Cola Wars Continue: Coke and Pepsi in 2006
CSD Industry Overview
Coke and Pepsi, the two main players in the duopoly market, have benefited from average growth of 3% since 1970 in the CSD market. There are many substitutes to CSD’s such as; milk, coffee, bottled water, beer, juices, tea, wine, sports drinks, and tap water yet American’s drank more soda than any other beverage. Coke and Pepsi competed fiercely for market share and this competition built brand recognition for both companies. Continuous improvements are always being made to the production and distribution networks of CSD’s, which consist of four major participants: concentrate producers, bottlers, retail channels, and suppliers. Coke and Pepsi achieved average annual revenue growth around 10% from 1975 through the mid- 1990’s. The combination of a consistently growing market, fierce head to head competition, brand recognition, and efficient production and distribution networks made the CSD industry extremely profitable. Economics of Concentrate Business versus the Bottling Business The segments will be compared using Porter’s Five Forces.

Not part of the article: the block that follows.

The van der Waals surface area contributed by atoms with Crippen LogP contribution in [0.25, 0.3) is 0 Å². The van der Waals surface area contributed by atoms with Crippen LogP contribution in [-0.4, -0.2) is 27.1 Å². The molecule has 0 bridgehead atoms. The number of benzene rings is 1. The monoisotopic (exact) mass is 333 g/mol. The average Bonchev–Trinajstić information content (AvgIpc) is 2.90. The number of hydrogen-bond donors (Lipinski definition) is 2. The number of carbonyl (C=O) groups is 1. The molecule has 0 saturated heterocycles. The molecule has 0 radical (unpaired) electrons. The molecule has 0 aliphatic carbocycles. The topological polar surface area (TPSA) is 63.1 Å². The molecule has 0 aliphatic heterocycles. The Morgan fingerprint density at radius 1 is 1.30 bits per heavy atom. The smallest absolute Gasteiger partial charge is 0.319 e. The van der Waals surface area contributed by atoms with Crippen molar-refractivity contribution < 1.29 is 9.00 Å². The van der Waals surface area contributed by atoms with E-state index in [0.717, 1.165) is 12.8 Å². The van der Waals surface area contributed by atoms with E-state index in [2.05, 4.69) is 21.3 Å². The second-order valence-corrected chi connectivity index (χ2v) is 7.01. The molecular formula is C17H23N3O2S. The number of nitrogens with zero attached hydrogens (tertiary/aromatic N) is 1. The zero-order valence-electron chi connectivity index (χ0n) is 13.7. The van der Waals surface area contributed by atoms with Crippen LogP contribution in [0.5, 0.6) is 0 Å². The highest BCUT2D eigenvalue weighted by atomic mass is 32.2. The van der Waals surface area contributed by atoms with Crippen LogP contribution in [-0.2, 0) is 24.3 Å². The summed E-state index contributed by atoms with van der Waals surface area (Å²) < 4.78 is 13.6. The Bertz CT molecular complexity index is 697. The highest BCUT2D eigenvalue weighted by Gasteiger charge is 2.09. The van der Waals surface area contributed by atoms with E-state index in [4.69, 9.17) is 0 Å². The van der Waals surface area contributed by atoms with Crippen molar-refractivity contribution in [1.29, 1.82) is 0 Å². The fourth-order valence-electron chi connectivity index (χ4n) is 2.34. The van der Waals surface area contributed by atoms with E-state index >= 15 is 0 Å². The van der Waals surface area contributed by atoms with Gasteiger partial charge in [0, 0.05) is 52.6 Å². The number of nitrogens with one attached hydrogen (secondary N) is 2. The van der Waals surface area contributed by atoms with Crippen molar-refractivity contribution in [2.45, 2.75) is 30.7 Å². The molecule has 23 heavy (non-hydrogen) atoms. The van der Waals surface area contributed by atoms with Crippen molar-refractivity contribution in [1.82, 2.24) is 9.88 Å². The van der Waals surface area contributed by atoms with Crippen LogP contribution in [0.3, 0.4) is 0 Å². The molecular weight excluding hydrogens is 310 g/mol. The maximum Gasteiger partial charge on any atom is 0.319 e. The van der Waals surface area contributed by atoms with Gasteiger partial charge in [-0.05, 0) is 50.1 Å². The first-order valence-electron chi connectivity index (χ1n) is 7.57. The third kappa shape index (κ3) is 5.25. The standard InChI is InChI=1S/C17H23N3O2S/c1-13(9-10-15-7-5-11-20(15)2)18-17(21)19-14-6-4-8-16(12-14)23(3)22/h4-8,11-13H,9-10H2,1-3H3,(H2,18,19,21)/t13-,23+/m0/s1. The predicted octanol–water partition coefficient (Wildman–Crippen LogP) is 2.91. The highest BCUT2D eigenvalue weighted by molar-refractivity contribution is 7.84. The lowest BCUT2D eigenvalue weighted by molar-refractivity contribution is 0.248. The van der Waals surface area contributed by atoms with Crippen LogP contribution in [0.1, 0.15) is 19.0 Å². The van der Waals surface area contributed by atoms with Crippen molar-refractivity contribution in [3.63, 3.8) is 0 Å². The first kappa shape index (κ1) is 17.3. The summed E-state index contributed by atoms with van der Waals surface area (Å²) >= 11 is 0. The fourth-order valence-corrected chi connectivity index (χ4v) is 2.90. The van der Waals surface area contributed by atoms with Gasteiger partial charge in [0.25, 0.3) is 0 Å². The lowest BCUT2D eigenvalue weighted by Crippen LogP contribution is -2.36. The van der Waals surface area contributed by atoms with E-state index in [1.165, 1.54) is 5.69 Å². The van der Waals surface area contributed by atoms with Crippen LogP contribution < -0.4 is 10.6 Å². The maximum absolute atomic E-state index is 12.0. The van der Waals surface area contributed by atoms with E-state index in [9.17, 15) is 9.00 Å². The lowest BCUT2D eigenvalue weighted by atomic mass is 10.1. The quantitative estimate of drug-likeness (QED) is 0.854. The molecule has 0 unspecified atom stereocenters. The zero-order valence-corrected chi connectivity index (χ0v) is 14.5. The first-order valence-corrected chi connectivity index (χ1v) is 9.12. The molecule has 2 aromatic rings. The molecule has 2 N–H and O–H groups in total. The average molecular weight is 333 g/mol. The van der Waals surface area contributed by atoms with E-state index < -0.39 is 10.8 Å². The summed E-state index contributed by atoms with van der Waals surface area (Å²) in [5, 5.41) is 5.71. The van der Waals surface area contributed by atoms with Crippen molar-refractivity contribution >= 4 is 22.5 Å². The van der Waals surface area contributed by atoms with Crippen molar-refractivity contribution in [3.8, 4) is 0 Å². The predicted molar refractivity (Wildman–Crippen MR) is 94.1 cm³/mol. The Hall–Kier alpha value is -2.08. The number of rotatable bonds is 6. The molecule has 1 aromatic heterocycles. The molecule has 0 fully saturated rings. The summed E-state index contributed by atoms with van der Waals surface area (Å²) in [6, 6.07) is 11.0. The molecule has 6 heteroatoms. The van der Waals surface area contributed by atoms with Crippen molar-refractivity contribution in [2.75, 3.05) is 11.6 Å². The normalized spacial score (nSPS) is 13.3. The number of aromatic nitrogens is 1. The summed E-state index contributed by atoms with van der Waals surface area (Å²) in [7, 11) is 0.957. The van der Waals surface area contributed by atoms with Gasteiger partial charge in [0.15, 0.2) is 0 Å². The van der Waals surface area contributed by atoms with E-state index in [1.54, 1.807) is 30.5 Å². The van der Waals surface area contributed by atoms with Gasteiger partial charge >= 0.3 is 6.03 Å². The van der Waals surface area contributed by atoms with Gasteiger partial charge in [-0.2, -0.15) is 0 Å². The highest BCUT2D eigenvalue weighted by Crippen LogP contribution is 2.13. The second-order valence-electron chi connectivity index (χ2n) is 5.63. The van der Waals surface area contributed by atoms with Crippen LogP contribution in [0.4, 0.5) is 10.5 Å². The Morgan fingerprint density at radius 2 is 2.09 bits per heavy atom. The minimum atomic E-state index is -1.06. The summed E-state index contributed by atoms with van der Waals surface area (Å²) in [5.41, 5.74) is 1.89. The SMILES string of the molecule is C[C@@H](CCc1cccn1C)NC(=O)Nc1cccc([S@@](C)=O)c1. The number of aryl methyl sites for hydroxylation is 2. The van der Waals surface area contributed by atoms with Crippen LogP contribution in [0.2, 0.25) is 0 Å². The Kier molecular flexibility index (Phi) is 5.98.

Rivalry: In 2004 Coke and Pepsi claimed 74.8% of the U.S. CSD market sales volume. This rivalry has experienced price wars at time’s which have always eroded profits but overall has been focused on brand loyalty, brand recognition, and effective distribution networks. The concentrate producers and bottlers have shared the profitability albeit at significantly different margins. According to Exhibit 4 in the case, pretax profit for concentrate producers is 30% while it is 9% for bottlers. Because the concentrate producers own the brands and trademarks they provide a value add that bottlers cannot. This difference creates interdependences between the two segments and reduces rivalry. Barriers to Entry: The biggest obstacle to entering the CSD market is not the capital requirements but the strong market presence of Coke and Pepsi. They have been...
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